Thanks for stopping by! Be sure to check back next week when I detail our experience at the Elkhorn Ranch Unit. To read more about this trip, check out the Epic National Park Road Trip. To read about some of our previous trips, visit my Trips Page. If you like my photos be sure to “like” my Facebook Page and follow me on Instagram! You can purchase prints on Fine Art America. To see inside my camera bag, check out my updated Gear Page.
After an amazing few days in Glacier National Park, it was time for the longest drive of our three-week road trip. We had ten hours ahead of us on US 2 to get from western Montana to North Dakota. In planning this trip, I utilized RoadTrippers to find interesting places to stop along our way to break up the driving. Unfortunately, there wasn’t to be found on this route once we got away from Glacier. The drive was not nearly as bad as I was anticipating, although it was rather boring, audiobooks and podcasts made up for that.
Theodore Roosevelt National Park is divided up into three distinct units: The North Unit (near Watford City), The South Unit (near Medora), and The Elkhorn Ranch unit which is between the two. We had planned to spend the first three nights at the Roosevelt Inn in Watford City and then move to a hotel near Medora. We loved the Roosevelt Inn so much that we canceled our other hotel and spent the whole time in Watford City. Chris was working from the hotel this week and our suite had a real kitchen (not the microwave and mini-fridge “kitchenette” that some of our other hotels had) and a separate bedroom so I was able to stay out of his way while he worked. The hotel had a good hot breakfast too. It was the perfect hotel for this part of the trip and we didn’t want to risk switching to a different one that wouldn’t work as well for us.
Now, Watford City is not a tourist hub like some of the other places we had stayed on this trip. There are a lot of oil fields in the area and most of the people at our hotel worked in the oil fields. When Chris went down for breakfast early, he got stared down by tough oil field workers. If this would bother you, this is not the place for you. But, if you are looking for clean, comfortable accommodations close to the north unit of the park, I cannot say enough good things about the Roosevelt Inn.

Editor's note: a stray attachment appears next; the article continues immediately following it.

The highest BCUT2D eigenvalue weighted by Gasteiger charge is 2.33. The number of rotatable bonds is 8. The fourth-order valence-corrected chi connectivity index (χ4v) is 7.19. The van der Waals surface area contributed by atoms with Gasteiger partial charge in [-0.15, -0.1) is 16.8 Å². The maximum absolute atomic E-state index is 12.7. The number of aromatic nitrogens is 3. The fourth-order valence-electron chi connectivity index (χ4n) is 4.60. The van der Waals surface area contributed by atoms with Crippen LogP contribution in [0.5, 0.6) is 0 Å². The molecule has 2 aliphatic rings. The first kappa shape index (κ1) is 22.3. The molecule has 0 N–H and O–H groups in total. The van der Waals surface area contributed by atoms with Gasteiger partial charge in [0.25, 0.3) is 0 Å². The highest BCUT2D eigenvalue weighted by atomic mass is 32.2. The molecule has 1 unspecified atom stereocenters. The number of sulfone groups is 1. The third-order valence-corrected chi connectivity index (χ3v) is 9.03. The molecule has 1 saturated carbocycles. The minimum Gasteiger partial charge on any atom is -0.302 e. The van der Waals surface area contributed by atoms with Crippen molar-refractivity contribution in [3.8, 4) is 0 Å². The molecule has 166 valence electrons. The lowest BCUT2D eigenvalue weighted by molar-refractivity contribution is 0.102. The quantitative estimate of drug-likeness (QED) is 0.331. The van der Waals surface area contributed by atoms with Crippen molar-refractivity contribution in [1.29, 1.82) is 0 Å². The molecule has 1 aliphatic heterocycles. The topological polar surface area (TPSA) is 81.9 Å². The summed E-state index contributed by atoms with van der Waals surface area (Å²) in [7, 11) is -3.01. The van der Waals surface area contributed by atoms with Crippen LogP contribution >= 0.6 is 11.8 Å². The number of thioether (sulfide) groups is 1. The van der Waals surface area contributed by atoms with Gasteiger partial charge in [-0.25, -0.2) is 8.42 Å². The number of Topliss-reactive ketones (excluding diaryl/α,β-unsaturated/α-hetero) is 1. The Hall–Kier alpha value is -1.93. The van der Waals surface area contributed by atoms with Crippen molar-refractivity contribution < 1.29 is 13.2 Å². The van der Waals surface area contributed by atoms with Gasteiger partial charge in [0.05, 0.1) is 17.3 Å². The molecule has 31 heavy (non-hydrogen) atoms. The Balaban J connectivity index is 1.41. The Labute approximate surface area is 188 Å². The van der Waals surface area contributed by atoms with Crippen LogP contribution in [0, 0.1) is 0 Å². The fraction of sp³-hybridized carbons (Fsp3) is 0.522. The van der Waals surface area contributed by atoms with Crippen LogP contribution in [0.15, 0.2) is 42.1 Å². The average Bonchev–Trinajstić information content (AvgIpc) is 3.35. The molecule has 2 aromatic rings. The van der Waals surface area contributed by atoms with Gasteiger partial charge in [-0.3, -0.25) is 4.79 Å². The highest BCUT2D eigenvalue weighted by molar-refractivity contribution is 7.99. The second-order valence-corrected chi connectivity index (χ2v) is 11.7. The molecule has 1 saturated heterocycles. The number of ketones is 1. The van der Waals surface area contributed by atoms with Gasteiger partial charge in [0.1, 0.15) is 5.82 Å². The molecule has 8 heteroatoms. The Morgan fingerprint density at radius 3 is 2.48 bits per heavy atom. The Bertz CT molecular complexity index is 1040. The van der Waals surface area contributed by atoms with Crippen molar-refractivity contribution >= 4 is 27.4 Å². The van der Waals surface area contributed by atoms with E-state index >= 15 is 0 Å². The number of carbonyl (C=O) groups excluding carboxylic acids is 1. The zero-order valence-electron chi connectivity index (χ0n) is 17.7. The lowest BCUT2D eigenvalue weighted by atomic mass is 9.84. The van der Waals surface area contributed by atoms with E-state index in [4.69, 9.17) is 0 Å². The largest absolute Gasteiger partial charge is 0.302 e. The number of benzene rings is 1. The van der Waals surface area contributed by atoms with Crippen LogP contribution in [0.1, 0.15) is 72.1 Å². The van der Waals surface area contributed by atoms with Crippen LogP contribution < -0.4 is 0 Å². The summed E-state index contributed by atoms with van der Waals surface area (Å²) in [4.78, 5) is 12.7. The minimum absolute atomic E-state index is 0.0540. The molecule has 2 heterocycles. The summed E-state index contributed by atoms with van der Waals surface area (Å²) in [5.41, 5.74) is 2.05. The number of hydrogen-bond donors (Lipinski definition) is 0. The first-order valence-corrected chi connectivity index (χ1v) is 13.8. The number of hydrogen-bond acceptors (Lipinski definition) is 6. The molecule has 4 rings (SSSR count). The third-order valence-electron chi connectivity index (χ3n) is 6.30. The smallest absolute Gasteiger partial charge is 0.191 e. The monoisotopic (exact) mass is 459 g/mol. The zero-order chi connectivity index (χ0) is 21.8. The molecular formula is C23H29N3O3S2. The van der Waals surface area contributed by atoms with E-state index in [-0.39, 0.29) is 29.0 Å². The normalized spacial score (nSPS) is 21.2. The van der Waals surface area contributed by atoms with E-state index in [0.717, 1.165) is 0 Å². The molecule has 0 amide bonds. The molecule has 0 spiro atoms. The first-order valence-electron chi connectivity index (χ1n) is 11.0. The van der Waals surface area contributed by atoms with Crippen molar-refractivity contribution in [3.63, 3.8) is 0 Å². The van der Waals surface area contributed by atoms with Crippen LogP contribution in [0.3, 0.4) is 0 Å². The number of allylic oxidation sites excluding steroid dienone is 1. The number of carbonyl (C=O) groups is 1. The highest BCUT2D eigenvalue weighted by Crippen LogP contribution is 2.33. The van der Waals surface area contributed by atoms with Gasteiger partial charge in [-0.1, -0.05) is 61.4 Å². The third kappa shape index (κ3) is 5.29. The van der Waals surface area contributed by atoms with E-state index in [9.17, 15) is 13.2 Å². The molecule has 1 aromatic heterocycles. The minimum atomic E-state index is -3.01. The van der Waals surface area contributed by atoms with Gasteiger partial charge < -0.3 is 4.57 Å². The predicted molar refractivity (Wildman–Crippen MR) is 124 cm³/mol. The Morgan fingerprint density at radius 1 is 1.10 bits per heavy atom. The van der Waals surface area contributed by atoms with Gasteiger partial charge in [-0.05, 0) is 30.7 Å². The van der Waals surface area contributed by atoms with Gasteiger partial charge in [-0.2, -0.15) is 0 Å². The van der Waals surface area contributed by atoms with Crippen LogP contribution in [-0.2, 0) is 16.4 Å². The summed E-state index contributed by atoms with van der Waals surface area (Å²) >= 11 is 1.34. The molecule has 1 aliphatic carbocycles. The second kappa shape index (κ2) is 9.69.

Theodore Roosevelt National Park is named after the 26th President of the United States who is often referred to as the Conservationist President. While president, Roosevelt signed into law five National Parks and 18 National Monuments along with the first 51 bird reserves, four game preserves, and 150 National Forests, totaling 230 million acres.
The future present first came to North Dakota in 1883 to hunt bison. After his wife and mother died on the same day in 1884, Roosevelt returned to the badlands of North Dakota to heal. He was known to say that if it wasn’t for his time in North Dakota, he would never have been president. The area on the Little Missouri River was first set aside for preservation in 1935 before becoming a National Park in 1947.
Be sure to stop by next week when I detail our experiences in the North Unit of the park! To read more about this trip, check out the Epic National Park Road Trip. To read about some of our previous trips, visit my Trips Page. If you like my photos be sure to “like” my Facebook Page and follow me on Instagram! You can purchase prints on Etsy and Fine Art America. To see inside my camera bag, check out my updated Gear Page.